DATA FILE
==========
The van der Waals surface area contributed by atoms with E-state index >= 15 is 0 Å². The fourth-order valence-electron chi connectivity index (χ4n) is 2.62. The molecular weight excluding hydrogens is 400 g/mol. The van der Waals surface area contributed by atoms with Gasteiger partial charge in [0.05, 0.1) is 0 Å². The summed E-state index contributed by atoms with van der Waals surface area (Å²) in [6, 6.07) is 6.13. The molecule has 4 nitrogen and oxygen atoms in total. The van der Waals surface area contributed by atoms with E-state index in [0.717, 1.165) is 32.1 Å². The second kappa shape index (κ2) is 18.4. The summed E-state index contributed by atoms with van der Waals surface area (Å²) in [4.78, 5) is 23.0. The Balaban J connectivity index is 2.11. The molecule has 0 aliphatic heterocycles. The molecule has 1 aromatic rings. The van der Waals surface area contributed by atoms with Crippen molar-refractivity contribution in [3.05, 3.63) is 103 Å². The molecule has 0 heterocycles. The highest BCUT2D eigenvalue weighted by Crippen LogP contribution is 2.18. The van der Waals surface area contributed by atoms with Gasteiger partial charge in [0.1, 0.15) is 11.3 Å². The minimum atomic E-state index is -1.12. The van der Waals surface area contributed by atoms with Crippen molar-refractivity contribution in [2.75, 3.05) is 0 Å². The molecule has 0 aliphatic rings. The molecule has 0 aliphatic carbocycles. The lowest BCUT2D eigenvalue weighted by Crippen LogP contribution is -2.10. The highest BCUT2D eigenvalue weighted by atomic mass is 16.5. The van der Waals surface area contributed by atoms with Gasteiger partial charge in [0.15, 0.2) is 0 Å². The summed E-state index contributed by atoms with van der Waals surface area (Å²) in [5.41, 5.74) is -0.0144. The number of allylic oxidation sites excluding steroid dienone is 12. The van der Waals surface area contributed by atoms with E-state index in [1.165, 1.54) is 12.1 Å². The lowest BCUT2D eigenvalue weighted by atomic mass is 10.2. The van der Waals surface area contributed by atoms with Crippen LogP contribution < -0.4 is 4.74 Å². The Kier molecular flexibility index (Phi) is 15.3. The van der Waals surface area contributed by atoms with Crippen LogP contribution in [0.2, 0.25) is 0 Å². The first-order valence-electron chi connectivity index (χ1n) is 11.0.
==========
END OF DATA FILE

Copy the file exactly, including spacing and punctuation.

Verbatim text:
The van der Waals surface area contributed by atoms with E-state index >= 15 is 0 Å². The fourth-order valence-electron chi connectivity index (χ4n) is 2.62. The molecular weight excluding hydrogens is 400 g/mol. The van der Waals surface area contributed by atoms with Gasteiger partial charge in [0.05, 0.1) is 0 Å². The summed E-state index contributed by atoms with van der Waals surface area (Å²) in [6, 6.07) is 6.13. The molecule has 4 nitrogen and oxygen atoms in total. The van der Waals surface area contributed by atoms with E-state index in [0.717, 1.165) is 32.1 Å². The second kappa shape index (κ2) is 18.4. The summed E-state index contributed by atoms with van der Waals surface area (Å²) in [4.78, 5) is 23.0. The Balaban J connectivity index is 2.11. The molecule has 0 aliphatic heterocycles. The molecule has 1 aromatic rings. The van der Waals surface area contributed by atoms with Crippen molar-refractivity contribution in [3.05, 3.63) is 103 Å². The molecule has 0 heterocycles. The highest BCUT2D eigenvalue weighted by Crippen LogP contribution is 2.18. The van der Waals surface area contributed by atoms with Gasteiger partial charge in [0.1, 0.15) is 11.3 Å². The minimum atomic E-state index is -1.12. The van der Waals surface area contributed by atoms with Crippen molar-refractivity contribution in [2.75, 3.05) is 0 Å². The molecule has 0 aliphatic rings. The molecule has 0 aliphatic carbocycles. The lowest BCUT2D eigenvalue weighted by Crippen LogP contribution is -2.10. The highest BCUT2D eigenvalue weighted by atomic mass is 16.5. The van der Waals surface area contributed by atoms with Gasteiger partial charge in [0.15, 0.2) is 0 Å². The summed E-state index contributed by atoms with van der Waals surface area (Å²) in [5.41, 5.74) is -0.0144. The number of allylic oxidation sites excluding steroid dienone is 12. The van der Waals surface area contributed by atoms with E-state index in [1.165, 1.54) is 12.1 Å². The lowest BCUT2D eigenvalue weighted by atomic mass is 10.2. The van der Waals surface area contributed by atoms with Crippen LogP contribution < -0.4 is 4.74 Å². The Kier molecular flexibility index (Phi) is 15.3. The van der Waals surface area contributed by atoms with Crippen LogP contribution in [0.2, 0.25) is 0 Å². The first-order valence-electron chi connectivity index (χ1n) is 11.0.